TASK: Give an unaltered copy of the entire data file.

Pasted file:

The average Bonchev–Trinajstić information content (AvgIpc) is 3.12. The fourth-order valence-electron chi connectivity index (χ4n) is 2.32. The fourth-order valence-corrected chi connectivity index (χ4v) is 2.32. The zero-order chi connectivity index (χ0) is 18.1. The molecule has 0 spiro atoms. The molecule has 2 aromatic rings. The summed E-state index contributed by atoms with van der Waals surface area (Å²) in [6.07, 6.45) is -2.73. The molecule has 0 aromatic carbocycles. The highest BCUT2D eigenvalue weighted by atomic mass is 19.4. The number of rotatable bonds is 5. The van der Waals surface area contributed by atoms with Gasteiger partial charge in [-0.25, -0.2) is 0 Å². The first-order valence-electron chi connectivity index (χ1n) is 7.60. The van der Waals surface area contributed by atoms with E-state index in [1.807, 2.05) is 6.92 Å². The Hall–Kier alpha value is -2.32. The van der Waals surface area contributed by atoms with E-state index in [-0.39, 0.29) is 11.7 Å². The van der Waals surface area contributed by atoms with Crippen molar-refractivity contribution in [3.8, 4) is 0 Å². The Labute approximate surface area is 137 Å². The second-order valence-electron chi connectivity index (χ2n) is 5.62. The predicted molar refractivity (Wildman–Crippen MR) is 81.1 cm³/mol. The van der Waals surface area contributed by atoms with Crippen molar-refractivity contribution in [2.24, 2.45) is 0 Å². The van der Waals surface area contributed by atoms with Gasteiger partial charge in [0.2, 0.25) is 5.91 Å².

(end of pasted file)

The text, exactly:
The average Bonchev–Trinajstić information content (AvgIpc) is 3.12. The fourth-order valence-electron chi connectivity index (χ4n) is 2.32. The fourth-order valence-corrected chi connectivity index (χ4v) is 2.32. The zero-order chi connectivity index (χ0) is 18.1. The molecule has 0 spiro atoms. The molecule has 2 aromatic rings. The summed E-state index contributed by atoms with van der Waals surface area (Å²) in [6.07, 6.45) is -2.73. The molecule has 0 aromatic carbocycles. The highest BCUT2D eigenvalue weighted by atomic mass is 19.4. The number of rotatable bonds is 5. The van der Waals surface area contributed by atoms with Gasteiger partial charge in [-0.25, -0.2) is 0 Å². The first-order valence-electron chi connectivity index (χ1n) is 7.60. The van der Waals surface area contributed by atoms with E-state index in [1.807, 2.05) is 6.92 Å². The Hall–Kier alpha value is -2.32. The van der Waals surface area contributed by atoms with E-state index in [-0.39, 0.29) is 11.7 Å². The van der Waals surface area contributed by atoms with Crippen molar-refractivity contribution in [3.8, 4) is 0 Å². The Labute approximate surface area is 137 Å². The second-order valence-electron chi connectivity index (χ2n) is 5.62. The predicted molar refractivity (Wildman–Crippen MR) is 81.1 cm³/mol. The van der Waals surface area contributed by atoms with Crippen molar-refractivity contribution in [2.24, 2.45) is 0 Å². The van der Waals surface area contributed by atoms with Gasteiger partial charge in [0.2, 0.25) is 5.91 Å².